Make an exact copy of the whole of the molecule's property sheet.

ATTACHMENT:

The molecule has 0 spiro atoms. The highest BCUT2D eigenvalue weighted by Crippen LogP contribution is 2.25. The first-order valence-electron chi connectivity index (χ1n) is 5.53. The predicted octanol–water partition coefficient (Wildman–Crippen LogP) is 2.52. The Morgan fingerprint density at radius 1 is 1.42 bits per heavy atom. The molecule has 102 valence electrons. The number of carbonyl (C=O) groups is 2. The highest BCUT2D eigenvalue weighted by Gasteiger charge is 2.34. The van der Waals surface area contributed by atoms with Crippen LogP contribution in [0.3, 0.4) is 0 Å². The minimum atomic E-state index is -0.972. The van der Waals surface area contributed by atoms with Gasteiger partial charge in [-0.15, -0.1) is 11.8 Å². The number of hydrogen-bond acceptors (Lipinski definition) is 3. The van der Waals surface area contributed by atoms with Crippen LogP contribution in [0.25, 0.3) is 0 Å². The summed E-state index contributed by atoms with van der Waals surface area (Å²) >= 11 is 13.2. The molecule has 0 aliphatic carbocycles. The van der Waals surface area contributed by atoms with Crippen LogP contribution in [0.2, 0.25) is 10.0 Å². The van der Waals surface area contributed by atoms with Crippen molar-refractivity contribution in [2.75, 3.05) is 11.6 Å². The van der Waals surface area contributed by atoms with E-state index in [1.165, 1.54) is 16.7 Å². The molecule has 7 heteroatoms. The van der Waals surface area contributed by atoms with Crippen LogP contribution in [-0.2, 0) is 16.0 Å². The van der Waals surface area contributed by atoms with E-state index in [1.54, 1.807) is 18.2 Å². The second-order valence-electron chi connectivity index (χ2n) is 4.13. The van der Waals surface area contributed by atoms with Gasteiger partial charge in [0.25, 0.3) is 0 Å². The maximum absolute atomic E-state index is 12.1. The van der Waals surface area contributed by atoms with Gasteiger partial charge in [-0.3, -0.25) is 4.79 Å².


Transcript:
The molecule has 0 spiro atoms. The highest BCUT2D eigenvalue weighted by Crippen LogP contribution is 2.25. The first-order valence-electron chi connectivity index (χ1n) is 5.53. The predicted octanol–water partition coefficient (Wildman–Crippen LogP) is 2.52. The Morgan fingerprint density at radius 1 is 1.42 bits per heavy atom. The molecule has 102 valence electrons. The number of carbonyl (C=O) groups is 2. The highest BCUT2D eigenvalue weighted by Gasteiger charge is 2.34. The van der Waals surface area contributed by atoms with Crippen LogP contribution in [0.3, 0.4) is 0 Å². The minimum atomic E-state index is -0.972. The van der Waals surface area contributed by atoms with Gasteiger partial charge in [-0.15, -0.1) is 11.8 Å². The number of hydrogen-bond acceptors (Lipinski definition) is 3. The van der Waals surface area contributed by atoms with Crippen LogP contribution in [0.25, 0.3) is 0 Å². The summed E-state index contributed by atoms with van der Waals surface area (Å²) >= 11 is 13.2. The molecule has 0 aliphatic carbocycles. The van der Waals surface area contributed by atoms with Crippen LogP contribution in [0.2, 0.25) is 10.0 Å². The van der Waals surface area contributed by atoms with Crippen molar-refractivity contribution in [2.75, 3.05) is 11.6 Å². The van der Waals surface area contributed by atoms with E-state index in [1.165, 1.54) is 16.7 Å². The molecule has 7 heteroatoms. The van der Waals surface area contributed by atoms with Crippen LogP contribution in [-0.2, 0) is 16.0 Å². The van der Waals surface area contributed by atoms with E-state index in [1.54, 1.807) is 18.2 Å². The second-order valence-electron chi connectivity index (χ2n) is 4.13. The van der Waals surface area contributed by atoms with Gasteiger partial charge in [0.25, 0.3) is 0 Å². The maximum absolute atomic E-state index is 12.1. The van der Waals surface area contributed by atoms with Gasteiger partial charge in [-0.3, -0.25) is 4.79 Å².